KATZ: People have been very open minded. People seem to be excited to be on the show, whether it’s Stephen Fry, Ben Bratt or Yvonne Strahovski. I will say that it’s really been wonderful to have access to the British acting pool, with these wonderful, classically trained actors, from Michelle Fairley to Emily Berrington, who’s at the beginning of her career, and John Boyega. They’re just fantastic people.
Any real fan of the show knows how important Chloe O’Brian is to the show and to Jack Bauer. How did you come up with this idea for her?
COTO: When we approached this season – this 12-episode event – we wanted it to be something special, something different, and something that will surprise fans. We also had to take into account that four years have passed and the characters have changed, radically. At the end of Season 8, the last time we saw them, Jack was sent into exile for crimes he had committed against the state and against the Russians, but the person who helped Jack go into exile was Chloe O’Brian. The very last scene of the series is Chloe turning off the satellite so that Jack can get away. Well, we had to go with that. We couldn’t just ignore that. So, the obvious place to go is that Chloe O’Brian, herself, came under scrutiny, was charged, and became a fugitive. Jack became a fugitive in his way. He’s a man of action. He went where he went. And Chloe, who is somebody who lives her life behind a keyboard, took arms against the government in her way, became embittered, and suffered her own personal tragedy. Things will be revealed, as far as what she went through. So, it gives the characters a place to go to. It’s surprising. We haven’t seen them this way before. But, we also get the dramatic reward of seeing them possibly come together again and possibly reawaken their old selves.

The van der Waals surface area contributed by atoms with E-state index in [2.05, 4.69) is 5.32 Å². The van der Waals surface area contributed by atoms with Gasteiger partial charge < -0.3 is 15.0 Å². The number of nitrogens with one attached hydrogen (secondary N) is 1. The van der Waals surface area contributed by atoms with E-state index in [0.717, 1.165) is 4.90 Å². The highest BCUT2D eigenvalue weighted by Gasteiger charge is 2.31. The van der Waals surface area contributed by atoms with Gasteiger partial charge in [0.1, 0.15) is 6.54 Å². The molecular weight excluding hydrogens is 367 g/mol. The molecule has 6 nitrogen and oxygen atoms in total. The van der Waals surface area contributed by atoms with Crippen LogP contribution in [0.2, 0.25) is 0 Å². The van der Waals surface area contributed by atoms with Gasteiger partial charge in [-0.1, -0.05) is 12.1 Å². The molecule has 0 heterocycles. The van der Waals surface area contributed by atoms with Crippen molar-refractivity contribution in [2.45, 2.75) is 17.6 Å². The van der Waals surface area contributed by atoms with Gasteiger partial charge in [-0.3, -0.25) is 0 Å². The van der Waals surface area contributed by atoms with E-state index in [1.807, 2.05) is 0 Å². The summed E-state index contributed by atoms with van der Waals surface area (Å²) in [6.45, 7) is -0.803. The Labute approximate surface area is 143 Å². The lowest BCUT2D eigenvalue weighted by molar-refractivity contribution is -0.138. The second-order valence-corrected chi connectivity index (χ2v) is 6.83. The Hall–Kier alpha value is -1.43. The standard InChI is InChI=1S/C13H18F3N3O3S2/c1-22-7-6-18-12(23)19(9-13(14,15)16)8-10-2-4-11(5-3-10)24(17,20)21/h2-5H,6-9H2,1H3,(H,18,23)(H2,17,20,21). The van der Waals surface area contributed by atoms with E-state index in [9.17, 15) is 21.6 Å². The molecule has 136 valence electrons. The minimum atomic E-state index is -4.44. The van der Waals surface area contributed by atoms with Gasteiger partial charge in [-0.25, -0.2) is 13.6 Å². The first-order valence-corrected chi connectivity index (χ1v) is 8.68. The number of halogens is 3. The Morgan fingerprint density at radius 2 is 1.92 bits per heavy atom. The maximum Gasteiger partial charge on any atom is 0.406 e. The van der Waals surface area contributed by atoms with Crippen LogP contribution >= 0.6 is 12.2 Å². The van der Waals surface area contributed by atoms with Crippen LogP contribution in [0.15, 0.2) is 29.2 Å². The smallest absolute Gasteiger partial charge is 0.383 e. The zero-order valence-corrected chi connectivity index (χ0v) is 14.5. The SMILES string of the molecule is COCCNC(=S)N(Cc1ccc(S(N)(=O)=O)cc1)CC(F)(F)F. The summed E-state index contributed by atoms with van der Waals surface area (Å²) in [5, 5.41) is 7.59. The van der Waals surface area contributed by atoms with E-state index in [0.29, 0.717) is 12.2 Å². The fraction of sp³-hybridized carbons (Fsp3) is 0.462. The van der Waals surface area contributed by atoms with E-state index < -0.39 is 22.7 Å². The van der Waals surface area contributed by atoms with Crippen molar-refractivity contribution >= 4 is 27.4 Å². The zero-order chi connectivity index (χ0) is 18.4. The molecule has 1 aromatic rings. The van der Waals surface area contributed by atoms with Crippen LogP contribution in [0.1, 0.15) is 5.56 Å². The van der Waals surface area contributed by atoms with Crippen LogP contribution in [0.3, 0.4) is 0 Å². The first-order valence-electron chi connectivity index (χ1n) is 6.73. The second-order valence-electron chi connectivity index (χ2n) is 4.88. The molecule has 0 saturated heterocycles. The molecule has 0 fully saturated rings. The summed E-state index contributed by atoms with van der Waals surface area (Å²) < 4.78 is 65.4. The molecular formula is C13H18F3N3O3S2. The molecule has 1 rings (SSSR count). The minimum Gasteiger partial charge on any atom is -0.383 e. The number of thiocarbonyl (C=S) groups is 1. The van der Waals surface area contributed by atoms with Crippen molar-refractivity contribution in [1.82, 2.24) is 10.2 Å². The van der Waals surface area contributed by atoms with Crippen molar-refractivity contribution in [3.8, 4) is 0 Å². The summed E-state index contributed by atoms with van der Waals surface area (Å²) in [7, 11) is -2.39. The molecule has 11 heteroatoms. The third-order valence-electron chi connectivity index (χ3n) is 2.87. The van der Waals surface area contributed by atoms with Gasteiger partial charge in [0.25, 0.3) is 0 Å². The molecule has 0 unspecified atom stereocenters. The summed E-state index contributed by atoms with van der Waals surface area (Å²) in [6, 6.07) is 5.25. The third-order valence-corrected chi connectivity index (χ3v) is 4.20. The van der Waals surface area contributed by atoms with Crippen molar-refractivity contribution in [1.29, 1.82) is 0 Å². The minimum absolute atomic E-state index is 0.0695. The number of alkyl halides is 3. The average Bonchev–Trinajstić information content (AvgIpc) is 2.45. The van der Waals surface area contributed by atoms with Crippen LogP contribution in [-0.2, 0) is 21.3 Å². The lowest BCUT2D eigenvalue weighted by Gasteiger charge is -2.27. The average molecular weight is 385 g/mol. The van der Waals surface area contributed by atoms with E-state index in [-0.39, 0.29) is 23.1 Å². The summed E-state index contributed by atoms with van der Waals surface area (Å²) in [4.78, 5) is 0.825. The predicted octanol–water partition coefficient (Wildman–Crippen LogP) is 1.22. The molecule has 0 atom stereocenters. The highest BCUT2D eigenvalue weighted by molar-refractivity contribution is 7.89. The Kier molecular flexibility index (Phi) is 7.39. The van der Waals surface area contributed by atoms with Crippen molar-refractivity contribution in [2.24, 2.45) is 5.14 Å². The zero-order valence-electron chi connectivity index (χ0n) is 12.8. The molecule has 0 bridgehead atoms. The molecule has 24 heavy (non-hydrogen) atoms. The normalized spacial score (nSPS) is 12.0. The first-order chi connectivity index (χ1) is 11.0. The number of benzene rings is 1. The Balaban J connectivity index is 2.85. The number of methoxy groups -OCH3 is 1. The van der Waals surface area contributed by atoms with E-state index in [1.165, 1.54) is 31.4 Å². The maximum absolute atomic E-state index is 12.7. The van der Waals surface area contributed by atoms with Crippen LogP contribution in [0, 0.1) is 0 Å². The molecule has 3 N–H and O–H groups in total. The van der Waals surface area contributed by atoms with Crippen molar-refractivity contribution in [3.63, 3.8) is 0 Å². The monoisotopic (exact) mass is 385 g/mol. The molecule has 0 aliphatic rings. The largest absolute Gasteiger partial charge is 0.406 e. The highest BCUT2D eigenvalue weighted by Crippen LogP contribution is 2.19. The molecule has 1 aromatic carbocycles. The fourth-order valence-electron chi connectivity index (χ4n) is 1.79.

KATZ: We really liked the idea of bringing in a female point of view character, very early on. At least the first month or so of talking about the new season was largely focused on who this woman would be and what her backstory would be, and there was a lot of trial and error, but we wanted to make sure that she had some kind of wound that pursuing Jack Bauer might potentially heal. We also wanted to make sure that there was the potential for her to be able to relate to Jack, in terms of personal tragedies they had experienced.